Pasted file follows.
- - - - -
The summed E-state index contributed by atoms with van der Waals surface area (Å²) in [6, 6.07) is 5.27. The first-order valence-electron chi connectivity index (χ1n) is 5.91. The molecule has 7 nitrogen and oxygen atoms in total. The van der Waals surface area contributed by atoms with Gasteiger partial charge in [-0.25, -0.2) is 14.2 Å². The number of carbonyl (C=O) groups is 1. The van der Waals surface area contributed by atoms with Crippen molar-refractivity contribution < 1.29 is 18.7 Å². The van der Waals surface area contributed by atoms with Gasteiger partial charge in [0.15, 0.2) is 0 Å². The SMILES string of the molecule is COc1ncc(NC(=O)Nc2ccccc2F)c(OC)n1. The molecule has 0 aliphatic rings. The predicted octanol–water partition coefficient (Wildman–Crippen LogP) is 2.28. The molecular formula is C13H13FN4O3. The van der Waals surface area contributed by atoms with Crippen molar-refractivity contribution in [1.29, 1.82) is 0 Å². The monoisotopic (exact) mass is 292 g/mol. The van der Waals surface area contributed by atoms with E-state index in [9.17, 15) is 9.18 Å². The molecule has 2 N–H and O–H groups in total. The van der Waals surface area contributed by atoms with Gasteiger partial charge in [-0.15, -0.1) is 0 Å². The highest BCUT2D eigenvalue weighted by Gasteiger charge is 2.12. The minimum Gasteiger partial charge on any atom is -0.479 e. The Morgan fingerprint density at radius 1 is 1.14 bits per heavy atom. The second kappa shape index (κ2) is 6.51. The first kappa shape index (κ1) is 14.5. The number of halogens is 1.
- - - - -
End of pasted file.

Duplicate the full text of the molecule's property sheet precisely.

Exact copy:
The summed E-state index contributed by atoms with van der Waals surface area (Å²) in [6, 6.07) is 5.27. The first-order valence-electron chi connectivity index (χ1n) is 5.91. The molecule has 7 nitrogen and oxygen atoms in total. The van der Waals surface area contributed by atoms with Gasteiger partial charge in [-0.25, -0.2) is 14.2 Å². The number of carbonyl (C=O) groups is 1. The van der Waals surface area contributed by atoms with Crippen molar-refractivity contribution < 1.29 is 18.7 Å². The van der Waals surface area contributed by atoms with Gasteiger partial charge in [0.15, 0.2) is 0 Å². The SMILES string of the molecule is COc1ncc(NC(=O)Nc2ccccc2F)c(OC)n1. The molecule has 0 aliphatic rings. The predicted octanol–water partition coefficient (Wildman–Crippen LogP) is 2.28. The molecular formula is C13H13FN4O3. The van der Waals surface area contributed by atoms with Crippen molar-refractivity contribution in [1.29, 1.82) is 0 Å². The monoisotopic (exact) mass is 292 g/mol. The van der Waals surface area contributed by atoms with E-state index in [9.17, 15) is 9.18 Å². The molecule has 2 N–H and O–H groups in total. The van der Waals surface area contributed by atoms with Gasteiger partial charge in [-0.15, -0.1) is 0 Å². The highest BCUT2D eigenvalue weighted by Gasteiger charge is 2.12. The minimum Gasteiger partial charge on any atom is -0.479 e. The Morgan fingerprint density at radius 1 is 1.14 bits per heavy atom. The second kappa shape index (κ2) is 6.51. The first kappa shape index (κ1) is 14.5. The number of halogens is 1.